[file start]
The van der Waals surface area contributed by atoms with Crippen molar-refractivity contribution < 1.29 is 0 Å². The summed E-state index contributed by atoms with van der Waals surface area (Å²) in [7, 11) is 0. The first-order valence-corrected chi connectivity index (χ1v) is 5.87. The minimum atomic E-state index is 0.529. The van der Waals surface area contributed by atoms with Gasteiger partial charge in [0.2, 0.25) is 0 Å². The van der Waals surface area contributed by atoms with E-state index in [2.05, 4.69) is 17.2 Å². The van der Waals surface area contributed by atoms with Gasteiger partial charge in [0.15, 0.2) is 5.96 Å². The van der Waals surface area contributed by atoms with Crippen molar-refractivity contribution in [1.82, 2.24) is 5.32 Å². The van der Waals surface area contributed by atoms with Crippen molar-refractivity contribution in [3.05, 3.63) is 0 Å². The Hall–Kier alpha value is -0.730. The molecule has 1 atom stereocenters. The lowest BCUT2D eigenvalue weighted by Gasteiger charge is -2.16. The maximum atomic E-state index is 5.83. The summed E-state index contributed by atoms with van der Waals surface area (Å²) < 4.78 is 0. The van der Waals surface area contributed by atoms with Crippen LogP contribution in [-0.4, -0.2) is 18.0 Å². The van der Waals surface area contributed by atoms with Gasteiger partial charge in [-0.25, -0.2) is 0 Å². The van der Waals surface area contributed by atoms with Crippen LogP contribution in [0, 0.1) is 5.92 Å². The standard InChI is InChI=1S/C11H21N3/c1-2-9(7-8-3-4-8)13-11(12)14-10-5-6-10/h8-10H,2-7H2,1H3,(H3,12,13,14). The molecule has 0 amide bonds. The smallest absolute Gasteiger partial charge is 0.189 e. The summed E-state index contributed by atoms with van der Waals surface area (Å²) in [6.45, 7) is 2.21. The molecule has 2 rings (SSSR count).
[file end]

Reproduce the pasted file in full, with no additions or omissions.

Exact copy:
The van der Waals surface area contributed by atoms with Crippen molar-refractivity contribution < 1.29 is 0 Å². The summed E-state index contributed by atoms with van der Waals surface area (Å²) in [7, 11) is 0. The first-order valence-corrected chi connectivity index (χ1v) is 5.87. The minimum atomic E-state index is 0.529. The van der Waals surface area contributed by atoms with Gasteiger partial charge in [0.2, 0.25) is 0 Å². The van der Waals surface area contributed by atoms with E-state index in [2.05, 4.69) is 17.2 Å². The van der Waals surface area contributed by atoms with Gasteiger partial charge in [0.15, 0.2) is 5.96 Å². The van der Waals surface area contributed by atoms with Crippen molar-refractivity contribution in [1.82, 2.24) is 5.32 Å². The van der Waals surface area contributed by atoms with Crippen molar-refractivity contribution in [3.05, 3.63) is 0 Å². The Hall–Kier alpha value is -0.730. The molecule has 1 atom stereocenters. The lowest BCUT2D eigenvalue weighted by Gasteiger charge is -2.16. The maximum atomic E-state index is 5.83. The summed E-state index contributed by atoms with van der Waals surface area (Å²) < 4.78 is 0. The van der Waals surface area contributed by atoms with Crippen LogP contribution in [-0.4, -0.2) is 18.0 Å². The van der Waals surface area contributed by atoms with Gasteiger partial charge in [-0.25, -0.2) is 0 Å². The van der Waals surface area contributed by atoms with Crippen LogP contribution in [0, 0.1) is 5.92 Å². The standard InChI is InChI=1S/C11H21N3/c1-2-9(7-8-3-4-8)13-11(12)14-10-5-6-10/h8-10H,2-7H2,1H3,(H3,12,13,14). The molecule has 0 amide bonds. The smallest absolute Gasteiger partial charge is 0.189 e. The summed E-state index contributed by atoms with van der Waals surface area (Å²) in [6.45, 7) is 2.21. The molecule has 2 rings (SSSR count).